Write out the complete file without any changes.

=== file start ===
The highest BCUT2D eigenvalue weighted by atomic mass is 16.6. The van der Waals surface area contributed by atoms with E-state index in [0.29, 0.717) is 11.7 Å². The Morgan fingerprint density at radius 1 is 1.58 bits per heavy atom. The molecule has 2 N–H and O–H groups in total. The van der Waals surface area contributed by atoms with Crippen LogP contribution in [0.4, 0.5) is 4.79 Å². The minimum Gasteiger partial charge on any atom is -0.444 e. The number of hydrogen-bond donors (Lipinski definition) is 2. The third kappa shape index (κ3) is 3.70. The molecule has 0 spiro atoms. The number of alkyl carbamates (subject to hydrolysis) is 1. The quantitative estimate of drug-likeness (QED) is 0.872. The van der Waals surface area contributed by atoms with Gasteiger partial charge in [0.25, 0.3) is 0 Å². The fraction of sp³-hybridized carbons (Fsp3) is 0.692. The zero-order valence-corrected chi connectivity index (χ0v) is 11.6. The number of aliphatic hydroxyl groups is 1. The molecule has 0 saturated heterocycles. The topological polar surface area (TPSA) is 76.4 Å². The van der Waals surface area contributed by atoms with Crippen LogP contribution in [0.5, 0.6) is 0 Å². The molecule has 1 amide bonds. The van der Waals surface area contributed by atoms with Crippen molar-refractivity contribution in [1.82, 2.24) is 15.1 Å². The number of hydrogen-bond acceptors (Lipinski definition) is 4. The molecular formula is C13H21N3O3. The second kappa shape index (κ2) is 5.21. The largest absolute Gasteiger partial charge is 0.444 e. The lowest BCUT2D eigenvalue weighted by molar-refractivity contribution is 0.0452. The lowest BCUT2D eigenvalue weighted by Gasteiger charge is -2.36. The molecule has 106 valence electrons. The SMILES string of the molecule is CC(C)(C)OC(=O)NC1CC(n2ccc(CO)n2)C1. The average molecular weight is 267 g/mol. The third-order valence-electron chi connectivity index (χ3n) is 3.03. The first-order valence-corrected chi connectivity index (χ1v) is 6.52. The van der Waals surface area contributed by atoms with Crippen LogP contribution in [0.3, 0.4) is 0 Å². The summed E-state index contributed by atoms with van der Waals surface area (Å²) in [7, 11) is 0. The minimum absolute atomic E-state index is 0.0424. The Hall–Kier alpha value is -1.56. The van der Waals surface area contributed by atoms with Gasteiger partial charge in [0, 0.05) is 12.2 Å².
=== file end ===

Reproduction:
The highest BCUT2D eigenvalue weighted by atomic mass is 16.6. The van der Waals surface area contributed by atoms with E-state index in [0.29, 0.717) is 11.7 Å². The Morgan fingerprint density at radius 1 is 1.58 bits per heavy atom. The molecule has 2 N–H and O–H groups in total. The van der Waals surface area contributed by atoms with Crippen LogP contribution in [0.4, 0.5) is 4.79 Å². The minimum Gasteiger partial charge on any atom is -0.444 e. The number of hydrogen-bond donors (Lipinski definition) is 2. The third kappa shape index (κ3) is 3.70. The molecule has 0 spiro atoms. The number of alkyl carbamates (subject to hydrolysis) is 1. The quantitative estimate of drug-likeness (QED) is 0.872. The van der Waals surface area contributed by atoms with Gasteiger partial charge in [0.25, 0.3) is 0 Å². The fraction of sp³-hybridized carbons (Fsp3) is 0.692. The zero-order valence-corrected chi connectivity index (χ0v) is 11.6. The number of aliphatic hydroxyl groups is 1. The molecule has 0 saturated heterocycles. The topological polar surface area (TPSA) is 76.4 Å². The van der Waals surface area contributed by atoms with Crippen LogP contribution in [0.5, 0.6) is 0 Å². The molecule has 1 amide bonds. The van der Waals surface area contributed by atoms with Crippen molar-refractivity contribution in [1.82, 2.24) is 15.1 Å². The number of hydrogen-bond acceptors (Lipinski definition) is 4. The molecular formula is C13H21N3O3. The second kappa shape index (κ2) is 5.21. The largest absolute Gasteiger partial charge is 0.444 e. The lowest BCUT2D eigenvalue weighted by molar-refractivity contribution is 0.0452. The lowest BCUT2D eigenvalue weighted by Gasteiger charge is -2.36. The molecule has 106 valence electrons. The SMILES string of the molecule is CC(C)(C)OC(=O)NC1CC(n2ccc(CO)n2)C1. The average molecular weight is 267 g/mol. The third-order valence-electron chi connectivity index (χ3n) is 3.03. The first-order valence-corrected chi connectivity index (χ1v) is 6.52. The van der Waals surface area contributed by atoms with Crippen LogP contribution in [0.3, 0.4) is 0 Å². The summed E-state index contributed by atoms with van der Waals surface area (Å²) in [7, 11) is 0. The minimum absolute atomic E-state index is 0.0424. The Hall–Kier alpha value is -1.56. The van der Waals surface area contributed by atoms with Gasteiger partial charge in [0, 0.05) is 12.2 Å².